My research interests encompass addressing questions in behavioral and population ecology. I am particularly interested in research questions that can be analyzed on multiple scales. Multi-scale approaches are important because processes at lower spatial or temporal scales are not necessarily reflected at higher scales. Therefore, our understanding of a particular system is not complete with an understanding of the system dynamics at only one scale.
The issue of scale is one that is reflected in the interacting fields of population ecology and behavioral ecology. The approach of behavioral ecology is to focus on individuals in order to understand the adaptive significance of behaviors, whereas population ecologists focus on populations of interacting individuals to understand the processes that determine the abundance and distribution of species. These pursuits are logically linked because the behavior of individuals will impact the demographic rates of populations, and the patterns of abundance and distribution of populations can in turn affect the behavior of individuals. The usual behavioral ecology approach of focusing on individuals often neglects higher-scale spatial and temporal processes, whereas a higher scale population ecology approach may neglect underlying individual dynamics.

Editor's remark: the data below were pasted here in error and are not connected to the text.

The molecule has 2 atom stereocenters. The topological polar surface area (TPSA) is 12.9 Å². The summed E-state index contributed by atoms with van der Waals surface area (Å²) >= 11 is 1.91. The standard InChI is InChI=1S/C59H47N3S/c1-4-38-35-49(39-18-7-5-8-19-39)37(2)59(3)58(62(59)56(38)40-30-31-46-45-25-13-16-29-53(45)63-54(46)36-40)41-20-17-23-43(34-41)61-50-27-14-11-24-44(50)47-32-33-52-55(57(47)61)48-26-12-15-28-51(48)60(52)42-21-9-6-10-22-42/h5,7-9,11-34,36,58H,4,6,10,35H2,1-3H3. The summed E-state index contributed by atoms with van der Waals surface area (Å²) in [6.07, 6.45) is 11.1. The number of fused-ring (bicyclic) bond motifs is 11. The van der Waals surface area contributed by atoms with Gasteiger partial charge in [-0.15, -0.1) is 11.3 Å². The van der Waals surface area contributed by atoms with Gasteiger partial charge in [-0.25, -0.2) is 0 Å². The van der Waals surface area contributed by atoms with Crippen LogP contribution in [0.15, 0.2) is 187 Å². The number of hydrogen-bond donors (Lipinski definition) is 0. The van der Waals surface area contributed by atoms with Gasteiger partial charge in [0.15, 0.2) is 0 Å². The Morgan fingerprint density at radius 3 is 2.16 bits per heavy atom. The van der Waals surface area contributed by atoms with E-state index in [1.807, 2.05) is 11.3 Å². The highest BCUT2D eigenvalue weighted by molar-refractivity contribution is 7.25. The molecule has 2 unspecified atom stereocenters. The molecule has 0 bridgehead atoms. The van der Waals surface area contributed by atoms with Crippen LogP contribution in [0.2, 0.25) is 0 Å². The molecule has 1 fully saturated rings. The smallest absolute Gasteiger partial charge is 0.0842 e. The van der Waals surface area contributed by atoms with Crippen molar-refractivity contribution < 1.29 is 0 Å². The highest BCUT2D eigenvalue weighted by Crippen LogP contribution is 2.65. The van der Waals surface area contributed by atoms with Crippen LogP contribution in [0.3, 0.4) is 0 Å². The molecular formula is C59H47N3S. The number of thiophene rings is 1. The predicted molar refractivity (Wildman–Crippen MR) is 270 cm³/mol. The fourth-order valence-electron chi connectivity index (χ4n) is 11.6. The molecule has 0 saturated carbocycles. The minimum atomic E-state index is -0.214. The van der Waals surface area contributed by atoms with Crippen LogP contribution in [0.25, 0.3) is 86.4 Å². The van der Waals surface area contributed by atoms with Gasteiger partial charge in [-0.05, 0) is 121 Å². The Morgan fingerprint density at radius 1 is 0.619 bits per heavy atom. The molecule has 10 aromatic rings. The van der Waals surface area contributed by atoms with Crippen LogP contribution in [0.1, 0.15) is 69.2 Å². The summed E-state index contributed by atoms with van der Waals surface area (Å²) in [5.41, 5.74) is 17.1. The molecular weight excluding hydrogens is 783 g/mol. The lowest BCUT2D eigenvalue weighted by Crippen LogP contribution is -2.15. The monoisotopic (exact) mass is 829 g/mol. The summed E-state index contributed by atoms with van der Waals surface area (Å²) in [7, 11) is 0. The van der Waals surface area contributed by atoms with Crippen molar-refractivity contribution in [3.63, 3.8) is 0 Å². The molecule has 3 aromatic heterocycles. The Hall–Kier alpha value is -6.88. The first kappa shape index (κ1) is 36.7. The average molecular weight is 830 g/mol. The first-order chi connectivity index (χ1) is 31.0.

Within this framework, in collaboration with Dr. Caitlin Gabor, I have examined questions ranging from reproduction and physiological processes within individuals (e.g., sperm competition and stress hormones) to questions about landscape-level variation in behavior (e.g., variation in male mate choice). We have worked in a variety of animal systems to examine these questions.